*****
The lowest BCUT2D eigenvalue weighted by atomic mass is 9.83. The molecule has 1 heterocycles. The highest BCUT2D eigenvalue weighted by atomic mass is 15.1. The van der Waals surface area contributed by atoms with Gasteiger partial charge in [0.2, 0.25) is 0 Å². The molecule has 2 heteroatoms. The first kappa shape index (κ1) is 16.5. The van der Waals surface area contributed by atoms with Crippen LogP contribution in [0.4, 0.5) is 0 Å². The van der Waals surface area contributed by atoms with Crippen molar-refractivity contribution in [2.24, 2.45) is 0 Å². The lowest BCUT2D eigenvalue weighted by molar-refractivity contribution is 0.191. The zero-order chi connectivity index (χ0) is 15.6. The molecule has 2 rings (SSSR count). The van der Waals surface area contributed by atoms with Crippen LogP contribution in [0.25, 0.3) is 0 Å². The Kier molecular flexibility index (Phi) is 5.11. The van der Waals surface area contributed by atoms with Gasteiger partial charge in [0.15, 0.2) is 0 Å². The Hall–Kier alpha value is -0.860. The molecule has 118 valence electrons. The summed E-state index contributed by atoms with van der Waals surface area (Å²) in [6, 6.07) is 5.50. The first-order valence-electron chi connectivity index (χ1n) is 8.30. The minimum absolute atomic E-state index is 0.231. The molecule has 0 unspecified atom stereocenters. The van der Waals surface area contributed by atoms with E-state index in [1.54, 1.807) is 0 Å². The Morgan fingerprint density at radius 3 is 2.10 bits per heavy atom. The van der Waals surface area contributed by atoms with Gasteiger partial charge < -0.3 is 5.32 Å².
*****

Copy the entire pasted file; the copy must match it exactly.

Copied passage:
The lowest BCUT2D eigenvalue weighted by atomic mass is 9.83. The molecule has 1 heterocycles. The highest BCUT2D eigenvalue weighted by atomic mass is 15.1. The van der Waals surface area contributed by atoms with Gasteiger partial charge in [0.2, 0.25) is 0 Å². The molecule has 2 heteroatoms. The first kappa shape index (κ1) is 16.5. The van der Waals surface area contributed by atoms with Crippen LogP contribution in [0.4, 0.5) is 0 Å². The van der Waals surface area contributed by atoms with Crippen molar-refractivity contribution in [2.24, 2.45) is 0 Å². The lowest BCUT2D eigenvalue weighted by molar-refractivity contribution is 0.191. The zero-order chi connectivity index (χ0) is 15.6. The molecule has 2 rings (SSSR count). The van der Waals surface area contributed by atoms with Crippen LogP contribution in [0.25, 0.3) is 0 Å². The Kier molecular flexibility index (Phi) is 5.11. The van der Waals surface area contributed by atoms with Gasteiger partial charge in [0.15, 0.2) is 0 Å². The Hall–Kier alpha value is -0.860. The molecule has 118 valence electrons. The summed E-state index contributed by atoms with van der Waals surface area (Å²) in [6, 6.07) is 5.50. The first-order valence-electron chi connectivity index (χ1n) is 8.30. The minimum absolute atomic E-state index is 0.231. The molecule has 0 unspecified atom stereocenters. The van der Waals surface area contributed by atoms with E-state index in [1.54, 1.807) is 0 Å². The Morgan fingerprint density at radius 3 is 2.10 bits per heavy atom. The van der Waals surface area contributed by atoms with Gasteiger partial charge < -0.3 is 5.32 Å².